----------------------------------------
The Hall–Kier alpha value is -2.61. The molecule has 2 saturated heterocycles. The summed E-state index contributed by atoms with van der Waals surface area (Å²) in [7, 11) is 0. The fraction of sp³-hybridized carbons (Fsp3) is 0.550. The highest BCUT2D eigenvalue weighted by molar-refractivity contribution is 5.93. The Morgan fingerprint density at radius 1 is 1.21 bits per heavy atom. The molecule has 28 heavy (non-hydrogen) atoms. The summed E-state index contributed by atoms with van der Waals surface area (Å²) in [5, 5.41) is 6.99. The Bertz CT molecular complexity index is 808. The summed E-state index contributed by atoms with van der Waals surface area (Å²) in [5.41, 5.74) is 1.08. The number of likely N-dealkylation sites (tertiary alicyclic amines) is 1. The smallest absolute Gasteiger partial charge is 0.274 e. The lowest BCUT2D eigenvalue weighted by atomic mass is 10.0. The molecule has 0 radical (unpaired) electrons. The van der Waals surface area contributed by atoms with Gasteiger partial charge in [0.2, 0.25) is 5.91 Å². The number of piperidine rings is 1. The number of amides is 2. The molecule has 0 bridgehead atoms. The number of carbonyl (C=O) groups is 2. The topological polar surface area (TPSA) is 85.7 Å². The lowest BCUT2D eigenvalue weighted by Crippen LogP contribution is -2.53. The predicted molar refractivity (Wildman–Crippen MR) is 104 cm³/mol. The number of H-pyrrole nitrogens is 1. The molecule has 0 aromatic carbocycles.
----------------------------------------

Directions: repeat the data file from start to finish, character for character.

The Hall–Kier alpha value is -2.61. The molecule has 2 saturated heterocycles. The summed E-state index contributed by atoms with van der Waals surface area (Å²) in [7, 11) is 0. The fraction of sp³-hybridized carbons (Fsp3) is 0.550. The highest BCUT2D eigenvalue weighted by molar-refractivity contribution is 5.93. The Morgan fingerprint density at radius 1 is 1.21 bits per heavy atom. The molecule has 28 heavy (non-hydrogen) atoms. The summed E-state index contributed by atoms with van der Waals surface area (Å²) in [5, 5.41) is 6.99. The Bertz CT molecular complexity index is 808. The summed E-state index contributed by atoms with van der Waals surface area (Å²) in [5.41, 5.74) is 1.08. The number of likely N-dealkylation sites (tertiary alicyclic amines) is 1. The smallest absolute Gasteiger partial charge is 0.274 e. The lowest BCUT2D eigenvalue weighted by atomic mass is 10.0. The molecule has 0 radical (unpaired) electrons. The van der Waals surface area contributed by atoms with Gasteiger partial charge in [0.2, 0.25) is 5.91 Å². The number of piperidine rings is 1. The number of amides is 2. The molecule has 0 bridgehead atoms. The number of carbonyl (C=O) groups is 2. The topological polar surface area (TPSA) is 85.7 Å². The lowest BCUT2D eigenvalue weighted by Crippen LogP contribution is -2.53. The predicted molar refractivity (Wildman–Crippen MR) is 104 cm³/mol. The number of H-pyrrole nitrogens is 1. The molecule has 0 aromatic carbocycles.